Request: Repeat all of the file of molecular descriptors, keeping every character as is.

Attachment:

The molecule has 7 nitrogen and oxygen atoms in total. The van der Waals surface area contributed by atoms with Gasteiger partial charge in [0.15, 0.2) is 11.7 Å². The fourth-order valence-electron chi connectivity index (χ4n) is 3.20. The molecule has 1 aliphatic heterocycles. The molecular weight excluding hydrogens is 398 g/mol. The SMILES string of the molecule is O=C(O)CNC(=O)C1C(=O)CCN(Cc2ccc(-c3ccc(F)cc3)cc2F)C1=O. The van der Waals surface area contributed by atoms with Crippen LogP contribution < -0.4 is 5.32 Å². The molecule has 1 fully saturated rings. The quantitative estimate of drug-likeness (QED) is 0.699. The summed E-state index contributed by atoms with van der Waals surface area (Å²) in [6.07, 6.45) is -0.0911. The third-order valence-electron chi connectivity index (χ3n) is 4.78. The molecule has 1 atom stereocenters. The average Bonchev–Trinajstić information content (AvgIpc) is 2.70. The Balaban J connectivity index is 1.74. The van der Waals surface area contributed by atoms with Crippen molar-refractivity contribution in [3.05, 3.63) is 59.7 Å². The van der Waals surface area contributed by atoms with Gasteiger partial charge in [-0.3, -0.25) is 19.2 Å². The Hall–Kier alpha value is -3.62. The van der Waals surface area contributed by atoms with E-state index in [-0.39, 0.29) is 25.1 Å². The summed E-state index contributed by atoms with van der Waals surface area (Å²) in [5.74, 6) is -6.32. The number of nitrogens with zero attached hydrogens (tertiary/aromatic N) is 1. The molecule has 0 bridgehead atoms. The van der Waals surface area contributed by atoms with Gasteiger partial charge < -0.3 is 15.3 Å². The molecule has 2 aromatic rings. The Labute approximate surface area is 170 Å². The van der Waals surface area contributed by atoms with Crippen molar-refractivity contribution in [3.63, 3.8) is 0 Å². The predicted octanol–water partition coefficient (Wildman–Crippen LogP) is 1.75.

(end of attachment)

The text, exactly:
The molecule has 7 nitrogen and oxygen atoms in total. The van der Waals surface area contributed by atoms with Gasteiger partial charge in [0.15, 0.2) is 11.7 Å². The fourth-order valence-electron chi connectivity index (χ4n) is 3.20. The molecule has 1 aliphatic heterocycles. The molecular weight excluding hydrogens is 398 g/mol. The SMILES string of the molecule is O=C(O)CNC(=O)C1C(=O)CCN(Cc2ccc(-c3ccc(F)cc3)cc2F)C1=O. The van der Waals surface area contributed by atoms with Crippen LogP contribution < -0.4 is 5.32 Å². The molecule has 1 fully saturated rings. The quantitative estimate of drug-likeness (QED) is 0.699. The summed E-state index contributed by atoms with van der Waals surface area (Å²) in [6.07, 6.45) is -0.0911. The third-order valence-electron chi connectivity index (χ3n) is 4.78. The molecule has 1 atom stereocenters. The average Bonchev–Trinajstić information content (AvgIpc) is 2.70. The Balaban J connectivity index is 1.74. The van der Waals surface area contributed by atoms with Crippen molar-refractivity contribution in [3.05, 3.63) is 59.7 Å². The van der Waals surface area contributed by atoms with Gasteiger partial charge in [-0.3, -0.25) is 19.2 Å². The Hall–Kier alpha value is -3.62. The van der Waals surface area contributed by atoms with E-state index in [-0.39, 0.29) is 25.1 Å². The summed E-state index contributed by atoms with van der Waals surface area (Å²) in [5.74, 6) is -6.32. The number of nitrogens with zero attached hydrogens (tertiary/aromatic N) is 1. The molecule has 0 bridgehead atoms. The van der Waals surface area contributed by atoms with Gasteiger partial charge < -0.3 is 15.3 Å². The molecule has 2 aromatic rings. The Labute approximate surface area is 170 Å². The van der Waals surface area contributed by atoms with Crippen molar-refractivity contribution in [3.63, 3.8) is 0 Å². The predicted octanol–water partition coefficient (Wildman–Crippen LogP) is 1.75.